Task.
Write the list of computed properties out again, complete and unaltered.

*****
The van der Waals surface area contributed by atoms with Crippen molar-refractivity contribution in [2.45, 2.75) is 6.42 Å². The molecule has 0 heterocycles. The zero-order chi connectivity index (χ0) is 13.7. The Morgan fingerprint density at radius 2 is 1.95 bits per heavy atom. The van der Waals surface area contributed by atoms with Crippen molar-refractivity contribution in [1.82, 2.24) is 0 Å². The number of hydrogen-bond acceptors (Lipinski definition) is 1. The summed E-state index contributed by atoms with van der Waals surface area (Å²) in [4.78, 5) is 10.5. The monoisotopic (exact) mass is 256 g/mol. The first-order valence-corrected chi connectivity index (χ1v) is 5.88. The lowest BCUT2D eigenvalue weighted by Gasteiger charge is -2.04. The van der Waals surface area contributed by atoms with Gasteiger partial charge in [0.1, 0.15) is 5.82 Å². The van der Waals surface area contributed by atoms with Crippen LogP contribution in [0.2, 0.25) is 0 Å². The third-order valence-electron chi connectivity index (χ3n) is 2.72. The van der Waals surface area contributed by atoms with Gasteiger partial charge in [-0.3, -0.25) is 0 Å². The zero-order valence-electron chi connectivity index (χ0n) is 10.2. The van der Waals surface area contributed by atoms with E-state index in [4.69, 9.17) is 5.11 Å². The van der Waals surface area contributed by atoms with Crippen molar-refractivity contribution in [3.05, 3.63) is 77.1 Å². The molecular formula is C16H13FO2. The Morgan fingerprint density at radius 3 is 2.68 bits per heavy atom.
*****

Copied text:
The van der Waals surface area contributed by atoms with Crippen molar-refractivity contribution in [2.45, 2.75) is 6.42 Å². The molecule has 0 heterocycles. The zero-order chi connectivity index (χ0) is 13.7. The Morgan fingerprint density at radius 2 is 1.95 bits per heavy atom. The van der Waals surface area contributed by atoms with Crippen molar-refractivity contribution in [1.82, 2.24) is 0 Å². The number of hydrogen-bond acceptors (Lipinski definition) is 1. The summed E-state index contributed by atoms with van der Waals surface area (Å²) in [4.78, 5) is 10.5. The monoisotopic (exact) mass is 256 g/mol. The first-order valence-corrected chi connectivity index (χ1v) is 5.88. The lowest BCUT2D eigenvalue weighted by Gasteiger charge is -2.04. The van der Waals surface area contributed by atoms with Gasteiger partial charge in [0.1, 0.15) is 5.82 Å². The van der Waals surface area contributed by atoms with Crippen LogP contribution in [0.2, 0.25) is 0 Å². The third-order valence-electron chi connectivity index (χ3n) is 2.72. The van der Waals surface area contributed by atoms with Gasteiger partial charge in [-0.3, -0.25) is 0 Å². The zero-order valence-electron chi connectivity index (χ0n) is 10.2. The van der Waals surface area contributed by atoms with E-state index in [4.69, 9.17) is 5.11 Å². The van der Waals surface area contributed by atoms with Crippen molar-refractivity contribution in [3.05, 3.63) is 77.1 Å². The molecular formula is C16H13FO2. The Morgan fingerprint density at radius 3 is 2.68 bits per heavy atom.